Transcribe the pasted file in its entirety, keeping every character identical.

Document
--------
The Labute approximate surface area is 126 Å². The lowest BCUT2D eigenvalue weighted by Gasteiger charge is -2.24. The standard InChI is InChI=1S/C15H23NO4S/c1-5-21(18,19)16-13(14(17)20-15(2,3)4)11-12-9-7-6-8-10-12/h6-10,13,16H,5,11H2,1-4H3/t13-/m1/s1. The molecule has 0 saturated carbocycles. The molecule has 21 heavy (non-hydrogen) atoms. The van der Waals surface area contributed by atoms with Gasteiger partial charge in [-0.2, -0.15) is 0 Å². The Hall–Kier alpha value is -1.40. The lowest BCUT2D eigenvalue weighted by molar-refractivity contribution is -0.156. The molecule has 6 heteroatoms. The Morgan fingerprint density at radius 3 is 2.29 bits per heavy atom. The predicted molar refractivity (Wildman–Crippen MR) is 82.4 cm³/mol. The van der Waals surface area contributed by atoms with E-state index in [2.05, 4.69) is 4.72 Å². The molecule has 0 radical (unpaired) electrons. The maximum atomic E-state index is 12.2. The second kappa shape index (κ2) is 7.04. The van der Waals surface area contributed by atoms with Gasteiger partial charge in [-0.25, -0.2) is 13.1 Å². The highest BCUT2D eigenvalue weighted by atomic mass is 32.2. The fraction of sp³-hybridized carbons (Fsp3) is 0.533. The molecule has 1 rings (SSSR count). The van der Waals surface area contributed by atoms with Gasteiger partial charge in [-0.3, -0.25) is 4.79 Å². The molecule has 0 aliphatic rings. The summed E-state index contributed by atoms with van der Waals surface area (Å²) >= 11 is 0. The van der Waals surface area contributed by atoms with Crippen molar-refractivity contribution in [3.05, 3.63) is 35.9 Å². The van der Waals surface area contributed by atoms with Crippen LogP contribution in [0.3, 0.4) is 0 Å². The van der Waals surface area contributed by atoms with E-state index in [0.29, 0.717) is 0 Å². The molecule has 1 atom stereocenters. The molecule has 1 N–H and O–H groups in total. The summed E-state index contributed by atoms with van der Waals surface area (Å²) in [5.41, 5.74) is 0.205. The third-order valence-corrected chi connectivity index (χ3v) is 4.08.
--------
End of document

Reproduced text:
The Labute approximate surface area is 126 Å². The lowest BCUT2D eigenvalue weighted by Gasteiger charge is -2.24. The standard InChI is InChI=1S/C15H23NO4S/c1-5-21(18,19)16-13(14(17)20-15(2,3)4)11-12-9-7-6-8-10-12/h6-10,13,16H,5,11H2,1-4H3/t13-/m1/s1. The molecule has 0 saturated carbocycles. The molecule has 21 heavy (non-hydrogen) atoms. The van der Waals surface area contributed by atoms with Gasteiger partial charge in [-0.2, -0.15) is 0 Å². The Hall–Kier alpha value is -1.40. The lowest BCUT2D eigenvalue weighted by molar-refractivity contribution is -0.156. The molecule has 6 heteroatoms. The Morgan fingerprint density at radius 3 is 2.29 bits per heavy atom. The predicted molar refractivity (Wildman–Crippen MR) is 82.4 cm³/mol. The van der Waals surface area contributed by atoms with E-state index in [2.05, 4.69) is 4.72 Å². The molecule has 0 radical (unpaired) electrons. The maximum atomic E-state index is 12.2. The second kappa shape index (κ2) is 7.04. The van der Waals surface area contributed by atoms with Gasteiger partial charge in [-0.25, -0.2) is 13.1 Å². The highest BCUT2D eigenvalue weighted by atomic mass is 32.2. The fraction of sp³-hybridized carbons (Fsp3) is 0.533. The molecule has 1 rings (SSSR count). The van der Waals surface area contributed by atoms with Gasteiger partial charge in [-0.3, -0.25) is 4.79 Å². The molecule has 0 aliphatic rings. The summed E-state index contributed by atoms with van der Waals surface area (Å²) >= 11 is 0. The van der Waals surface area contributed by atoms with Crippen molar-refractivity contribution in [3.05, 3.63) is 35.9 Å². The van der Waals surface area contributed by atoms with Crippen LogP contribution in [0.3, 0.4) is 0 Å². The van der Waals surface area contributed by atoms with E-state index in [0.29, 0.717) is 0 Å². The molecule has 1 atom stereocenters. The molecule has 1 N–H and O–H groups in total. The summed E-state index contributed by atoms with van der Waals surface area (Å²) in [5.41, 5.74) is 0.205. The third-order valence-corrected chi connectivity index (χ3v) is 4.08.